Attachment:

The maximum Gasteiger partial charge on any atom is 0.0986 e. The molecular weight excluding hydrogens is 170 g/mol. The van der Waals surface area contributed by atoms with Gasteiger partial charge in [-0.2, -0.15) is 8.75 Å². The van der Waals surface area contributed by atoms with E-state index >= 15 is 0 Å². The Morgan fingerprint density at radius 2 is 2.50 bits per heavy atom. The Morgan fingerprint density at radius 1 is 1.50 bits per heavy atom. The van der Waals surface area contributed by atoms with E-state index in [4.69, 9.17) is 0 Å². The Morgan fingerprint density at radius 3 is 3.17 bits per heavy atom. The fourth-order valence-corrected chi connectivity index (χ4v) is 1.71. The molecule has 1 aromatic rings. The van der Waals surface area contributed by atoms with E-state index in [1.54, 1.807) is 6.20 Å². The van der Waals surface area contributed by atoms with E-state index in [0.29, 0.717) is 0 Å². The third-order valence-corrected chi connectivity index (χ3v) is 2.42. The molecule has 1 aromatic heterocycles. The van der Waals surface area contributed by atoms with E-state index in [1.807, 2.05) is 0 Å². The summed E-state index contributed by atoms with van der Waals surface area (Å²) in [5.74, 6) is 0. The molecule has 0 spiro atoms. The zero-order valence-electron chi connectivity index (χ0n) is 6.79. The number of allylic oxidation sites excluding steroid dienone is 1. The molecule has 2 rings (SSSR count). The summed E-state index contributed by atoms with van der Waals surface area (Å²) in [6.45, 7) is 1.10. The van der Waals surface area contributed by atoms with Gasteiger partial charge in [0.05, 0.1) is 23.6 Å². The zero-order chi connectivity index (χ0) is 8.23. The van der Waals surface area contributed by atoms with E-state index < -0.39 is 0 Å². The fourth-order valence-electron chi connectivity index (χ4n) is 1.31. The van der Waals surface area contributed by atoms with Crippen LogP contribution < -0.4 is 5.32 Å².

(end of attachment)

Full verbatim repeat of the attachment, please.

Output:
The maximum Gasteiger partial charge on any atom is 0.0986 e. The molecular weight excluding hydrogens is 170 g/mol. The van der Waals surface area contributed by atoms with Gasteiger partial charge in [-0.2, -0.15) is 8.75 Å². The van der Waals surface area contributed by atoms with E-state index >= 15 is 0 Å². The Morgan fingerprint density at radius 2 is 2.50 bits per heavy atom. The Morgan fingerprint density at radius 1 is 1.50 bits per heavy atom. The van der Waals surface area contributed by atoms with E-state index in [4.69, 9.17) is 0 Å². The Morgan fingerprint density at radius 3 is 3.17 bits per heavy atom. The fourth-order valence-corrected chi connectivity index (χ4v) is 1.71. The molecule has 1 aromatic rings. The van der Waals surface area contributed by atoms with E-state index in [1.54, 1.807) is 6.20 Å². The van der Waals surface area contributed by atoms with E-state index in [0.29, 0.717) is 0 Å². The third-order valence-corrected chi connectivity index (χ3v) is 2.42. The molecule has 1 aromatic heterocycles. The van der Waals surface area contributed by atoms with E-state index in [1.807, 2.05) is 0 Å². The summed E-state index contributed by atoms with van der Waals surface area (Å²) in [5.74, 6) is 0. The molecule has 0 spiro atoms. The zero-order valence-electron chi connectivity index (χ0n) is 6.79. The number of allylic oxidation sites excluding steroid dienone is 1. The molecule has 2 rings (SSSR count). The summed E-state index contributed by atoms with van der Waals surface area (Å²) in [6.45, 7) is 1.10. The van der Waals surface area contributed by atoms with Gasteiger partial charge in [0.05, 0.1) is 23.6 Å². The zero-order chi connectivity index (χ0) is 8.23. The van der Waals surface area contributed by atoms with E-state index < -0.39 is 0 Å². The fourth-order valence-electron chi connectivity index (χ4n) is 1.31. The van der Waals surface area contributed by atoms with Crippen LogP contribution < -0.4 is 5.32 Å².